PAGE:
Defending Private Safety Regulation.

AuthorHasnas, John

The Conservative Case for Class Actions

By Brian T. Fitzpatrick

272 pp.; University of Chicago Press, 2019

In recent years, I have become leery of writing book reviews. The authors, who are sometimes people I know, have often poured their heart and soul into the book and a proper review requires me to say negative and sometimes harshly critical things about it. This usually makes me feel bad. Reviewing The Conservative Case for Class Actions is a welcome contrast. Finally, a book review that leaves me feeling good.

Vanderbilt law professor Brian T. Fitzpatrick has produced a well-constructed, informative, and clearly expressed argument for the value of class action lawsuits. But since reviewers are usually required to find something negative to say, I will point out that both the book's title and much of its exposition are misleadingly modest. Fitzpatrick has not given us the conservative case for class action; he has given us the case for class action. Throughout the book, he writes as though his argument is designed only for conservatives and he continually cites those he refers to as conservative scholars in support of his contentions. Perhaps this is done for rhetorical reasons. Perhaps he believes that liberals are already on board and need no convincing. Or perhaps he believes that characterizing conservatives as opposed to class action is enough to influence liberals to support them. Whatever the case, the rhetorical flourish is unnecessary. The book provides a well-reasoned argument for class action that should appeal to thoughtful readers regardless of prior ideological commitments.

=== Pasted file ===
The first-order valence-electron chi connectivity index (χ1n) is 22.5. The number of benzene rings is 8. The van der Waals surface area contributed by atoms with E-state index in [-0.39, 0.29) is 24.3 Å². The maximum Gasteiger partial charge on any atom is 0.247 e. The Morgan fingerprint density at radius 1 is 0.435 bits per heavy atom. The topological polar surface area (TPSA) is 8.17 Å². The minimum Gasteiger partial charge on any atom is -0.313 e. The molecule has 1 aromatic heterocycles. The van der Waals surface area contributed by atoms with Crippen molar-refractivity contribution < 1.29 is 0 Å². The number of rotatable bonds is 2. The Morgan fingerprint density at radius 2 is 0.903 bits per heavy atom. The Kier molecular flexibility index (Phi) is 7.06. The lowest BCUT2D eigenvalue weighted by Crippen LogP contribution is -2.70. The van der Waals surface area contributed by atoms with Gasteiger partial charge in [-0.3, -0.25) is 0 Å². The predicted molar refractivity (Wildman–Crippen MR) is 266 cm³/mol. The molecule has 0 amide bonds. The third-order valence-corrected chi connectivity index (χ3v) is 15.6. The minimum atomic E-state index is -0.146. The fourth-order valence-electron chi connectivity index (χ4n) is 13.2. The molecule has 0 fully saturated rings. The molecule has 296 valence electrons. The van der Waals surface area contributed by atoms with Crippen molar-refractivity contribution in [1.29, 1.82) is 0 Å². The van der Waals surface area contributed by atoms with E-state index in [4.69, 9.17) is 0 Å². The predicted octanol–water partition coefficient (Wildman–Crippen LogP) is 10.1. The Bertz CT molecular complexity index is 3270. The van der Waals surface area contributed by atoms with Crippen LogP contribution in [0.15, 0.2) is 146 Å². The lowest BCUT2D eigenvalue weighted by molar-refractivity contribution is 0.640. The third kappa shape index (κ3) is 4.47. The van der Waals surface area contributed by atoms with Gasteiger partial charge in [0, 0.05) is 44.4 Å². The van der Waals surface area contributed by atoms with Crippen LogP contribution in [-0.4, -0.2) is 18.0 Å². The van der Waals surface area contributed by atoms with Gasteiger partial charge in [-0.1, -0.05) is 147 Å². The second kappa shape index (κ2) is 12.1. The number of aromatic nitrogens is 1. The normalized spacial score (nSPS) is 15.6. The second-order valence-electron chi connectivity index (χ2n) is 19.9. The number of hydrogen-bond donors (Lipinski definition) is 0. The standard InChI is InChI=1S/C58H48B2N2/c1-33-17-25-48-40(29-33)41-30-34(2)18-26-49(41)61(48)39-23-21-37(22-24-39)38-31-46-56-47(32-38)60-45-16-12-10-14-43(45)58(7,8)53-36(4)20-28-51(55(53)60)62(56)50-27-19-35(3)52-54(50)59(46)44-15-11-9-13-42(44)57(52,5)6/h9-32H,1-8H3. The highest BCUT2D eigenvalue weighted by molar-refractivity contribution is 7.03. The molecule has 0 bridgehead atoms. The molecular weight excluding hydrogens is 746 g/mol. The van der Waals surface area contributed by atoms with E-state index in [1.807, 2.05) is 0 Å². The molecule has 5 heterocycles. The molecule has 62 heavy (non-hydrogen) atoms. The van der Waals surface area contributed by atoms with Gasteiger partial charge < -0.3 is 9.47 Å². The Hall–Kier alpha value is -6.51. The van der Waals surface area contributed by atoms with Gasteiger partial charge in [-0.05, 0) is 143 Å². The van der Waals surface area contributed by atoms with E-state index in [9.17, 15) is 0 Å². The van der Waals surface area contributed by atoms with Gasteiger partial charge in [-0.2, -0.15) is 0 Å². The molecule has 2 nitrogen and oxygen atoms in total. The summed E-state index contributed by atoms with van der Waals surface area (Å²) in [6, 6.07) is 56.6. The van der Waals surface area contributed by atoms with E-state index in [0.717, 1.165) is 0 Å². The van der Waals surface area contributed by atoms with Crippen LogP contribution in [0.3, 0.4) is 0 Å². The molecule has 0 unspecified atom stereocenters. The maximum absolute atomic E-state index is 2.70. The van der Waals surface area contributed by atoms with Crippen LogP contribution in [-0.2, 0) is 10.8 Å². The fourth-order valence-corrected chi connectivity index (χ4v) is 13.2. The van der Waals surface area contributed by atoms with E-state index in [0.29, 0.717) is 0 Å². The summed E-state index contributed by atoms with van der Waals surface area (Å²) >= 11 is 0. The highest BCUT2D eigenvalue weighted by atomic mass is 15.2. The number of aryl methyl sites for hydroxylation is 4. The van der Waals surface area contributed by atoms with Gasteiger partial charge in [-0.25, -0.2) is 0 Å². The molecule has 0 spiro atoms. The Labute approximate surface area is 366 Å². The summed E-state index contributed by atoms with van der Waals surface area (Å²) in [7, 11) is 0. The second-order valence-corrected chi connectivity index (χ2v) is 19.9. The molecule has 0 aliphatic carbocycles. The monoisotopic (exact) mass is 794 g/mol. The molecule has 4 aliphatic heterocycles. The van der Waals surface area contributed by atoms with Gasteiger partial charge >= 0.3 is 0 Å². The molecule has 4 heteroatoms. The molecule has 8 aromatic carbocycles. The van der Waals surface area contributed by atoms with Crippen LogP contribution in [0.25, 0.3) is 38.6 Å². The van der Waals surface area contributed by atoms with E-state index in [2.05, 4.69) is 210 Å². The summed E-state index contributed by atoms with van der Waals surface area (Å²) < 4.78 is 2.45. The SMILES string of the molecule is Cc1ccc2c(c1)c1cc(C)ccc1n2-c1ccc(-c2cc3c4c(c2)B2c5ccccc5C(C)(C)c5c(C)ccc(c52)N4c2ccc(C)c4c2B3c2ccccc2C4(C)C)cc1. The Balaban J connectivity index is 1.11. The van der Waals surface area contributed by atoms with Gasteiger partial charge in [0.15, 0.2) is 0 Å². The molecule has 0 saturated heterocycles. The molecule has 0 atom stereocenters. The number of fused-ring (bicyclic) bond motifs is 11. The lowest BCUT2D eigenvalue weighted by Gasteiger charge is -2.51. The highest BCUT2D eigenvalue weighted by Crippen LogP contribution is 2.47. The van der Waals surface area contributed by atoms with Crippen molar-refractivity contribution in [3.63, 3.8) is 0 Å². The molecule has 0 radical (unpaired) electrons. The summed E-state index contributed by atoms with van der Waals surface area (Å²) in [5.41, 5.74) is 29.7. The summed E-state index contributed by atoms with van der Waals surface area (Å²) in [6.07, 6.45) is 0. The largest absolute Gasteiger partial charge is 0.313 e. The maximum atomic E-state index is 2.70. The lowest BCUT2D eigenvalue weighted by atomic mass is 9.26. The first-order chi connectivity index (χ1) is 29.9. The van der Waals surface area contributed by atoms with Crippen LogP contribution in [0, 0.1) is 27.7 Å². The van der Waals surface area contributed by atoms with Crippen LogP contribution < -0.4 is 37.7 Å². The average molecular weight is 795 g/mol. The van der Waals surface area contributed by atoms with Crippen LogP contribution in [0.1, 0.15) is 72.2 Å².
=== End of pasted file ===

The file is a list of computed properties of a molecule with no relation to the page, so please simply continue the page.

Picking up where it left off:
While we are on the subject, I should probably warn the reader that in using the term "conservative," Fitzpatrick is not referring to today's members of the American political right: what might be called "Trump conservatives" if that were not oxymoronic. He uses the term to refer to what might be called Reagan conservatives: a big tent conception of conservatism that includes libertarians and market-friendly social conservatives.

Having gotten that out the way, let me get on with the review.

Nonpolitical safety regulation / The best thing about this book is that it is written not for other law professors, but for a non-expert audience. Its purpose is to explain the complex subject of class action lawsuits to ordinary members of the public, something that it does extraordinarily well. In a carefully crafted series of chapters, Fitzpatrick leads the reader through an understanding of, first, how the tort system works in general, and then the specific role class action lawsuits play within the system. It does this in language that is devoid of technical jargon and easily accessible to its intended audience.

As a Torts professor, I have become inured to having misrepresentations about virtually every aspect of the tort system widely disseminated to the public, as exemplified most notoriously by the McDonald's coffee cup case. This book is designed as an inoculation against the spread of this virus.

Fitzpatrick patiently and clearly explains that tort law is a subtle, nuanced, and powerful form of nonpolitical safety regulation. Although he never expresses it this way, what he is showing is that tort law and class action lawsuits are the market's internal regulatory mechanism. Perhaps this is why he calls his argument the "conservative" case for class actions.

In the book's early chapters, Fitzpatrick patiently and usefully explains the nature of tort law and distinguishes different referents for the term "regulation." In Chapter 2, he points out that markets need rules barring certain types of conduct in order to function. Rules prohibiting theft, fraud, breach of contract, and violence...

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